While he might have originally been acquired as a rental piece at the non-waiver trade deadline, Yoenis Cespedes is staying with the Mets, who announced a three-year deal with the slugging outfielder on Tuesday evening. Cespedes will reportedly be guaranteed $75MM, though he can also opt out after the first season, at which point he’ll have earned $27.5MM on the front-loaded contract. He’ll reportedly earn $23.75MM in both 2017 and 2018 if he does not opt out, and the new deal is also said to include a full no-trade clause.
While a return to the Mets has always seemed plausible, it’s also appeared at times to be a long shot. That’s due in large part to the fact that Cespedes seemed destined to land a much greater, longer-term commitment than Sandy Alderson and co. were willing and able to make.
With Michael Conforto and Curtis Granderson at the corners, and Juan Lagares and recent addition Alejandro De Aza available up the middle, there wasn’t a need, strictly speaking. But Michael Cuddyer’s retirement opened a roster spot and some capital, and the Mets stayed in position as the winter progressed. The team’s payroll will approach the $140MM mark with Cespedes in tow, but the somewhat surprising World Series run last year and an impressive crop of young pitchers certainly justified such an advance.
It remains to be seen what New York will do in crafting an outfield alignment. A trade of Lagares makes some sense at first glance, though it isn’t clear what they’d be looking for in return, and selling low isn’t appealing either. Then there’s the fact that the gifted fielder might be of importance not only down the line, but also in 2016. Granderson could surely stand to avoid left-handed pitching, while Conforto is still somewhat unproven despite an impressive debut. And, Cespedes did not look terribly comfortable in center field last year, so some late-game shifting could be in order at times.
Any way you cut it, the signing looks to represent a major coup for the Mets, who’ll look to defend their NL East title with the man who helped lead them there in the first place. Cespedes, 30, put up a huge .287/.337/.604 slash down the stretch after coming to New York in a deadline deal that sent minor league right-handers Michael Fulmer and Luis Cessa back to the Tigers. Although Cespedes dealt with some injuries and wasn’t a major force in the postseason, there’s no question of the impact he made on the Mets last year.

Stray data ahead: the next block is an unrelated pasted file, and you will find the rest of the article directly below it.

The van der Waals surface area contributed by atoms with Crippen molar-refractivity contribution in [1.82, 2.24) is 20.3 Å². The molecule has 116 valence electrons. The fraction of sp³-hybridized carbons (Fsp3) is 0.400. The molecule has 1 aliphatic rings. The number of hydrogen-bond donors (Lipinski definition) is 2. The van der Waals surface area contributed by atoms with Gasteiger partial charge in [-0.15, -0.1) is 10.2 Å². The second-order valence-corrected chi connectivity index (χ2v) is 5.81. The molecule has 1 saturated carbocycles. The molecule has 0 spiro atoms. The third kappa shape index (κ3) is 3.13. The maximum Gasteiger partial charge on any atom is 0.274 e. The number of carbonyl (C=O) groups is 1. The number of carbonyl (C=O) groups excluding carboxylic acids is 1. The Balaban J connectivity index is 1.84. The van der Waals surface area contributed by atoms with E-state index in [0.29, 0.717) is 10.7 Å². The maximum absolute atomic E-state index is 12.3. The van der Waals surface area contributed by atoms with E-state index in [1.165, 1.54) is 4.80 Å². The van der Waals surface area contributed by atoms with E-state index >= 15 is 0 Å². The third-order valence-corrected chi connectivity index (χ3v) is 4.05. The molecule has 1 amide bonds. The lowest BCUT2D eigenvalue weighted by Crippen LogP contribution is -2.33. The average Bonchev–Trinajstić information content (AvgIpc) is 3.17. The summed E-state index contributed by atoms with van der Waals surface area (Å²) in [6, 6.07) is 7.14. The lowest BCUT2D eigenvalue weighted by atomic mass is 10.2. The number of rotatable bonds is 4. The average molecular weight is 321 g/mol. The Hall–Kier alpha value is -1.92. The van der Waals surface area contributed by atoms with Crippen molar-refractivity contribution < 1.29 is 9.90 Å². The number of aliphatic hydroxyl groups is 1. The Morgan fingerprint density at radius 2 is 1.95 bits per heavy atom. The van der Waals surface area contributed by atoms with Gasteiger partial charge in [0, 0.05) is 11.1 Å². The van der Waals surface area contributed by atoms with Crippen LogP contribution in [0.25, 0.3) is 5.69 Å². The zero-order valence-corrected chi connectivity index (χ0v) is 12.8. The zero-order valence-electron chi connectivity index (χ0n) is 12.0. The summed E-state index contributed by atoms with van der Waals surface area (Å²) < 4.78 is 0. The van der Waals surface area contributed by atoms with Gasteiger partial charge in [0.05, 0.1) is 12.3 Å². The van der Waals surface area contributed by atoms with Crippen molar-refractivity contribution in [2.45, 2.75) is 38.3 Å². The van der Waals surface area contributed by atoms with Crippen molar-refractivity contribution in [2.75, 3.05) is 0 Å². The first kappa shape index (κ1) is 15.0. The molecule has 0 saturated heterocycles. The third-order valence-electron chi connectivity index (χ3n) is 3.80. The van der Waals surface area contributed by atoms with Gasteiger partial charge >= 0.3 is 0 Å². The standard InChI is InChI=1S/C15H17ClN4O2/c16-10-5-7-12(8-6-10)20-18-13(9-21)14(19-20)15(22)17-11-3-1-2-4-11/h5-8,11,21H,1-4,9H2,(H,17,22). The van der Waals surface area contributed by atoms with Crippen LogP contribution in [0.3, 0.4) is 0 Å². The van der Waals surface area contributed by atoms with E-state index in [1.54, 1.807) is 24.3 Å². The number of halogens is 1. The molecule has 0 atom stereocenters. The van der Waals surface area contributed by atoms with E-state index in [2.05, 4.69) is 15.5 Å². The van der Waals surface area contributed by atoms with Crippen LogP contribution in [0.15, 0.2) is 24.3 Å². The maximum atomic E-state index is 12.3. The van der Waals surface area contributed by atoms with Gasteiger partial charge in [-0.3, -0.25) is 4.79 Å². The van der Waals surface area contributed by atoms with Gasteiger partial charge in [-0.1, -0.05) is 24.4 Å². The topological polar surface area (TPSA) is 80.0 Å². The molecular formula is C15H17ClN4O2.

Looking forward, the Mets will hope that Cespedes can continue to provide top-notch overall value. Though he’s not much of an on-base threat, he’s made huge contributions with his power stroke and high-quality corner outfield defense. To be sure, Cespedes was more solid than great in the two preceding seasons his elite 2015 campaign. But with the chance to head back to the open market after the season, he’ll surely have all the incentive necessary to fuel a repeat performance, and the downside here is far less worrisome than those found in many player option scenarios. Plus, New York stands to gain a draft pick through the qualifying offer system if Cespedes triggers his opt-out clause.
The concept also makes good sense as a fall-back for the Roc Nation Sports client. It certainly carries a high-end annual salary, with the larger portion due up front, though the term does fall well shy of expectations. MLBTR’s Tim Dierkes had pegged his earning capacity at $140MM over six years entering the winter. It appeared he’d have a good chance of reaching it after Jason Heyward inked a monster, opt-out-laden $184MM deal with the Cubs and Justin Upton went for six years and $132.75MM to the Tigers.
While the overall guarantee pales in comparison to those contracts, Cespedes adds an enormous amount of upside through his own contract. The early opt-out provision means that he’ll have a chance to re-enter the market in just one year’s time in search of yet another big payday. The structure ultimately falls into what we’ve discussed here quite a bit in recent weeks (both in the MLBTR Newsletter and on the MLBTR Podcast), as a supercharged short-term deal that includes a significant guarantee but cabins the team’s risk and leaves plenty of earning potential for the player.
Barring a catastrophe in 2016, it’s hard to imagine that Cespedes won’t hit free agency again next year. There’s an excellent chance he’ll be the top outfielder available next winter in a much less robust market, and he won’t be so old that he won’t be able to cash in.
Cespedes was said to have interest from the White Sox on a three-year deal, though there was no mention of a first-year opt-out in those reports. The Orioles had interest in the five-year, $90MM range before ultimately agreeing to re-sign first baseman Chris Davis. The division-rival Nationals appeared to be the strongest competition in the end, but their reported five-year, $110MM offer (which contained an opt-out provision after the 2017 season) reportedly came with 10 years of heavily deferred payments, thereby reducing the present-day value of the contract to about $77MM.
Ultimately, with what’s been reported thus far, it isn’t surprising that Cespedes chose to take this offer to return to the bright lights of New York. And while there’s plenty of work yet to be done, the Mets will enter the coming season as a popular choice to challenge once again for a trip to the World Series.
Jim Bowden of ESPN.com (via Twitter) first said a deal was close. Ken Rosenthal of FOX Sports (links to Twitter) reported the financial details. Jon Heyman first said a deal was done (Twitter links). Heyman later tweeted the year-to-year breakdown of the deal.
Photo courtesy of USA Today Sports Images.